President John Atta Mills about the economy and democracy in Africa. Great interview! He will be missed greatly!!!
—John Evans Atta Mills
Kwame Nkrumah (1963)
My question is, do you think African unity is no longer a dream as Nkrumah states?
‘Come Back, Africa’ (1959) is an explosive film; a strongly political piece, its show the hardship, joy and pain of township life, otherwise closed to the world by the Apartheid regime’s strict hold. Enriched through Lionel Rogosin’s collaboration with the Drum writers Lewis Nkosi and Bloke Modisane on the script, the film possesses a ‘Kafkan sterility’ (Modisane 1990), and tells the archetypal story of the rural man forced toward the city through hardship and the prospect of a better life, something Modisane speaks of with bitterness in his autobiography Blame Me On History (published in 1963).
-Read this post in its entirety by here.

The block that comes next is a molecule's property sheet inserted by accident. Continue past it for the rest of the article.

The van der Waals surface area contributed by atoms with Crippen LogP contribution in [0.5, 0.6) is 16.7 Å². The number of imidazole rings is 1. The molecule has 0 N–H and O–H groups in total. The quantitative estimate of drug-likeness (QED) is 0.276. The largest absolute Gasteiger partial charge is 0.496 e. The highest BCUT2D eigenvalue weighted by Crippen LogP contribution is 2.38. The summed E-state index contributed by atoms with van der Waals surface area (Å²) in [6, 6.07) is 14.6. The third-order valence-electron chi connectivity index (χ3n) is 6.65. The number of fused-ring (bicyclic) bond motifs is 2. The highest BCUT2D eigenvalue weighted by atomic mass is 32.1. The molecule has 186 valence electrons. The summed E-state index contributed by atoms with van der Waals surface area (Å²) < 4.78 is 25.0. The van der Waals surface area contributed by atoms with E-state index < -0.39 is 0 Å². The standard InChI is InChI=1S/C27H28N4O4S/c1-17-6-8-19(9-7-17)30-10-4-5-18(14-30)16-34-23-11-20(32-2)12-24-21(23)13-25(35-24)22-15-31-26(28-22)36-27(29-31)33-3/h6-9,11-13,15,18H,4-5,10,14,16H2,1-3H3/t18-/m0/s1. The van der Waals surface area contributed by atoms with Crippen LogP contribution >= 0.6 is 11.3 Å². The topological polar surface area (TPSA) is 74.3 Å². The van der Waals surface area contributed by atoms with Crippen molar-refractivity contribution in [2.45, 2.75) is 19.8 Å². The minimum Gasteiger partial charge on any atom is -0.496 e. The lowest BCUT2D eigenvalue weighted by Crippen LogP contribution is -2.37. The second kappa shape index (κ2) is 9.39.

I must begin by thanking you for the honour of this invitation to address you. I am glad that I did not have to decline, pleading the truthful excuse that I am, unfortunately, still saddled with a heavy load of unfinished business elsewhere. In any case, I have come to accept that it is a condition of human existence to be saddled with this particular affliction - unfinished business – that sense of an incomplete mission. The difference between one individual and the next is perhaps that some know this, while others do not. With individuals, this distinction does not matter a great deal. We go into retirement with a sigh of mission accompli, convinced that one’s self-imposed, fortuitous, or mysteriously transmitted mission in life has indeed been fulfilled. Or perhaps we simply shrug our shoulders in resignation, saying, ‘Enough is enough, let others take over from here.’ No matter the variant, we are still buried with our own self-assessment, accurate or misconceived.